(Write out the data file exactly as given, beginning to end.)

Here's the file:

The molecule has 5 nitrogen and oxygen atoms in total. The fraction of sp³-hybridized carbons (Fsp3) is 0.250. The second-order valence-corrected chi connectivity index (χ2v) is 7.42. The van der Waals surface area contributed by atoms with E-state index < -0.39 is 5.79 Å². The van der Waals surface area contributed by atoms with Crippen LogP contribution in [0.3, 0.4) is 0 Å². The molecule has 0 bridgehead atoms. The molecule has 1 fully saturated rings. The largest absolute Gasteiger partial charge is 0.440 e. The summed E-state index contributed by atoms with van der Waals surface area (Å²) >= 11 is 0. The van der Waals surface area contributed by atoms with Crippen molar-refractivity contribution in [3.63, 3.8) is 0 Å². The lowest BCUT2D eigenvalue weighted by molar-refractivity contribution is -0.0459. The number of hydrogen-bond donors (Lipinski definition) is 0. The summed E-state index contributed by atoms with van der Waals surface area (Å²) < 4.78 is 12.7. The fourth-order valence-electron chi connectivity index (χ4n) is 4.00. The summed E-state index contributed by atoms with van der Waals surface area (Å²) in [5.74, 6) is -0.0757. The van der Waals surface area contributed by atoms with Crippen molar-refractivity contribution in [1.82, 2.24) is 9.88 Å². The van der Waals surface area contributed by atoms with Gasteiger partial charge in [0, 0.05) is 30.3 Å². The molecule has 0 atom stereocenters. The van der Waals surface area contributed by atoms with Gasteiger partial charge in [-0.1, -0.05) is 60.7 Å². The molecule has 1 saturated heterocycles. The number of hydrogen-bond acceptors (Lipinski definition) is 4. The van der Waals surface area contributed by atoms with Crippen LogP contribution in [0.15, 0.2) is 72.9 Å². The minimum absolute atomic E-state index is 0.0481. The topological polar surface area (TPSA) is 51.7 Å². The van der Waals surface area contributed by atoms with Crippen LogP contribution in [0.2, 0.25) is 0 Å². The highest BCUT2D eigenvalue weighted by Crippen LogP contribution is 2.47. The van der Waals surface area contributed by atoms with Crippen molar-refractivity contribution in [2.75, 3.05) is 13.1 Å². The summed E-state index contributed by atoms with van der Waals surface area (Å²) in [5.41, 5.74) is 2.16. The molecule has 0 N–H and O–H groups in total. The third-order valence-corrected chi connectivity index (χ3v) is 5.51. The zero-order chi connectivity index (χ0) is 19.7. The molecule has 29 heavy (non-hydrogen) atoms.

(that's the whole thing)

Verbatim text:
The molecule has 5 nitrogen and oxygen atoms in total. The fraction of sp³-hybridized carbons (Fsp3) is 0.250. The second-order valence-corrected chi connectivity index (χ2v) is 7.42. The van der Waals surface area contributed by atoms with E-state index < -0.39 is 5.79 Å². The van der Waals surface area contributed by atoms with Crippen LogP contribution in [0.3, 0.4) is 0 Å². The molecule has 0 bridgehead atoms. The molecule has 1 fully saturated rings. The largest absolute Gasteiger partial charge is 0.440 e. The summed E-state index contributed by atoms with van der Waals surface area (Å²) >= 11 is 0. The van der Waals surface area contributed by atoms with Crippen molar-refractivity contribution in [3.63, 3.8) is 0 Å². The lowest BCUT2D eigenvalue weighted by molar-refractivity contribution is -0.0459. The number of hydrogen-bond donors (Lipinski definition) is 0. The summed E-state index contributed by atoms with van der Waals surface area (Å²) < 4.78 is 12.7. The fourth-order valence-electron chi connectivity index (χ4n) is 4.00. The summed E-state index contributed by atoms with van der Waals surface area (Å²) in [5.74, 6) is -0.0757. The van der Waals surface area contributed by atoms with Crippen molar-refractivity contribution in [1.82, 2.24) is 9.88 Å². The van der Waals surface area contributed by atoms with Gasteiger partial charge in [0, 0.05) is 30.3 Å². The molecule has 0 atom stereocenters. The van der Waals surface area contributed by atoms with Gasteiger partial charge in [-0.1, -0.05) is 60.7 Å². The molecule has 1 saturated heterocycles. The number of hydrogen-bond acceptors (Lipinski definition) is 4. The van der Waals surface area contributed by atoms with Crippen LogP contribution in [0.15, 0.2) is 72.9 Å². The minimum absolute atomic E-state index is 0.0481. The topological polar surface area (TPSA) is 51.7 Å². The van der Waals surface area contributed by atoms with Crippen LogP contribution in [0.2, 0.25) is 0 Å². The highest BCUT2D eigenvalue weighted by Crippen LogP contribution is 2.47. The van der Waals surface area contributed by atoms with Crippen molar-refractivity contribution in [2.75, 3.05) is 13.1 Å². The summed E-state index contributed by atoms with van der Waals surface area (Å²) in [5.41, 5.74) is 2.16. The molecule has 0 N–H and O–H groups in total. The third-order valence-corrected chi connectivity index (χ3v) is 5.51. The zero-order chi connectivity index (χ0) is 19.7. The molecule has 29 heavy (non-hydrogen) atoms.